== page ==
Coach Hendrick Ramaala Has Rather Contrasting Coaching Views To Those Of Other Top Coaches.
Read Iza Trengove's article on contrasting coaching view between Coaches Lindsay Parry and Hendrick Ramaala.
In her February newsletter, Iza interviews two successful coaches in the South African marathon and ultra-marathon scene to demonstrate contrasting coaching styles.
Real or Rumour?
by Iza Trengove
The Comrades Marathon is the oldest and largest ultra-marathon on a paved surface. Whether you’re a novice or a veteran, a proper training programme is essential. In this month’s Health Noise we ask: a good coach is indispensable – Real or Rumour? We interview top coaches and examine their value-add. Also: a lawyer’s perspective on the Caster Semenya controversy.
Lindsey Parry: Biokineticist
Parry is an online running coach and the official coach of the Comrades Marathon Association. He ran Comrades six times and has completed many marathons and ultra-marathons. He now focuses on his online coaching website. He has coached Comrades winners, Charné Bosman and Caroline Wöstmann.
1. When should one should consider a running coach?
There are two important reasons why one should get a professional coach. Firstly, he or she has intrinsic knowledge to create a step by step plan
which will ensure one gets from point A to the end of one's journey successfully. Secondly a coach will provide one with guidance on what to
expect and suggest interventions or adjustments to one's training programme.
2. How do you motivate a runner?
Coaches have different styles of motivating runners. Once a runner signs up with me and we discuss his/her goals I may point out that it could be
difficult but believe nothing is impossible. People are capable of great things but at the same time I am realistic about short-term goals. If
someone wants to train to lose 60 kilograms I will start by suggesting they lose one kilogram at a time. If he/she stops after 30 kilograms they are
already much healthier than before.
3. How do you assess a runner?
There are various ways to assess a runner, their running history, their speed, recovery and experience. Depending on their goals and ability I
suggest a programme which is then adjusted later depending on their progress. If it is someone who is experienced and who aspires to become a
top runner then I ask them to have tests done to determine their cardio fitness and endurance capacity. This information helps me to be more
accurate with what speed they should be running at.
4. What are the advantages and disadvantages of online coaching?
The single biggest disadvantage is that there is little contact time. It's better to face someone and decide whether they should be doing interval training or rather an easy run. Online coaches rely on what people tell them, then use their data to make decisions. The biggest advantage is that I can coach anyone from anywhere. I also travel extensively and give Comrades talks nationwide where I meet many runners who supply me with data about what they are doing and how they are feeling. This helps me create or revise programmes.
5. How important is one's form?
Earlier in my career, I tried to correct an athlete's style or biomechanics, stride length, strike etcetera. However I found that as soon as one puts
pressure on an athlete, he/she will revert to how their body is designed to perform. The reality is that if a coach focuses on changing an athlete's
natural form, it is like selling trimmings on the plate. I prefer to focus on the steak and the steak is whether I am going to make you a better runner. In my experience athletes make subtle changes themselves as their training progresses. One's body is like an ongoing scientific experiment. With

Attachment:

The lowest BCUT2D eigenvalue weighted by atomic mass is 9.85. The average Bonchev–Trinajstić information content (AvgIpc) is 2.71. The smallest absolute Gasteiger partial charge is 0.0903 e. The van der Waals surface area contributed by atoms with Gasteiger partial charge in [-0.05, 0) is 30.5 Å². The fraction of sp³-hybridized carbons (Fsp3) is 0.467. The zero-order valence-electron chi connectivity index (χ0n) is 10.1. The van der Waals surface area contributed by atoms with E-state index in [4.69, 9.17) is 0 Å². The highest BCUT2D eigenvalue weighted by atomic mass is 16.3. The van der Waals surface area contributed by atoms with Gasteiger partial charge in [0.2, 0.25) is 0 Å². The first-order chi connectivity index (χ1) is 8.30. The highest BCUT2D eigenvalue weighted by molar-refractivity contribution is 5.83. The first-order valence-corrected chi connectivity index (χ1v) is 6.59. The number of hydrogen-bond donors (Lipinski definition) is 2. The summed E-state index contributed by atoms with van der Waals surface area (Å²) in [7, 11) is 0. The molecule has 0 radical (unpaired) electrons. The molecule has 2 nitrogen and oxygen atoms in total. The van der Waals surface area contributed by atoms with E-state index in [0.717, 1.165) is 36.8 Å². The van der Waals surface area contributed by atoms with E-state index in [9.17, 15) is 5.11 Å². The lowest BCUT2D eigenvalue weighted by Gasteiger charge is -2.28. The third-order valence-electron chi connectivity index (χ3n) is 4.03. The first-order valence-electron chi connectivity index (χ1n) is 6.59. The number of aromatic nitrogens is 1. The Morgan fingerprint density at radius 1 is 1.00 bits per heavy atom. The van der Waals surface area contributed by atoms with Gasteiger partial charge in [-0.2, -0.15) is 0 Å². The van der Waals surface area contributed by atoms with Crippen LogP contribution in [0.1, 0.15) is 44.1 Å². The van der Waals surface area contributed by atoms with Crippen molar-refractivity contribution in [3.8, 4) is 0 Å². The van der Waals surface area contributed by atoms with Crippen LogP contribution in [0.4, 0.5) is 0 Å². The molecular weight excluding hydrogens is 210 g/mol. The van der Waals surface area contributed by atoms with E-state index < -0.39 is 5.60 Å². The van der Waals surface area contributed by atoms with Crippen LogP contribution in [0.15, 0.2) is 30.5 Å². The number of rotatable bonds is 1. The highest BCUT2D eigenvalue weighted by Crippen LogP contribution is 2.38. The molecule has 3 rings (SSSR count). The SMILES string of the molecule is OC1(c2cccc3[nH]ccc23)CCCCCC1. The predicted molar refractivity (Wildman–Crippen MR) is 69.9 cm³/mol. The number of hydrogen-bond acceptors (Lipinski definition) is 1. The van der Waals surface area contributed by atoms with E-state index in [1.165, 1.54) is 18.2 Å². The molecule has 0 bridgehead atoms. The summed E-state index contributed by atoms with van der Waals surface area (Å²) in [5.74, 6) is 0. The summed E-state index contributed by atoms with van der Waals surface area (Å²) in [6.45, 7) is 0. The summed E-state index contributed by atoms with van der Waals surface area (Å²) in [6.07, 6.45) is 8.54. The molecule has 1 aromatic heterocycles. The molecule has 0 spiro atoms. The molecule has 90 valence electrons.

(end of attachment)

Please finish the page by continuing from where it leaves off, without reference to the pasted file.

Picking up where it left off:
every step it sends messages to and from the brain. Over time one ends up with the most efficient style for one's body type. Unfortunately, that also means that there will be those who are always at a disadvantage. One's genes do play a role in determining if one is capable of doing 200
kilometres a week. If one is not built for this, one needs to focus on cross training.
6. How important is cross training?
It's very important. I am a big fan of spinning, Pilates and yoga. The more average you are the more you should focus on cross training. The top guys are doing it anyway and they should.
7. What does the average Comrades training programme involve?
It depends on one's goal. The top runners need individual advice. If I talk to groups, I advise athletes to train consistently four to five days a week from January to June. Most of the time one has to do 55-75 kilometres a week. There will be times when it will go up to 80 kilometres a week.
Consistency is more important than running long distances. The majority of athletes who fail to complete Comrades are unsuccessful because they
over-train and start with an injury. It is much better to do less and allow one's body to recover. One can do cross- training on the two days that you
are not running and then have a minimum of one rest day. It is better to double up on some days and do nothing on one or two days.
8. How important is nutrition?
It’s crucial. I always refer to the three pillars of recovery … sleep, rest and nutrition. One trains hard and when one's body repairs itself it gets stronger and is able to handle that hard work better.
9. Are you a supporter of high-fat, low-carb diets (HFLC)?
Eating a balanced diet is critical. The HFLC diets limit one's performance if one's goal is to improve one's speed. If one's aim is to lose weight and not necessarily achieve one's personal best, then the HFLC works well but I would still recommend that one take some carbs on race day. If one's goal is to perform at maximum, one can't put diesel in one's body, one needs to put in high performance petrol and that is carbohydrates.
10. And additional vitamins or supplements?
I encourage athletes to have blood tests done to establish if they have any shortage. Usually it is not necessary. If one is under pressure and doesn't have time to eat balanced meals, I would advise a mineral supplement, but it is usually unnecessary.
11. Why is running your passion?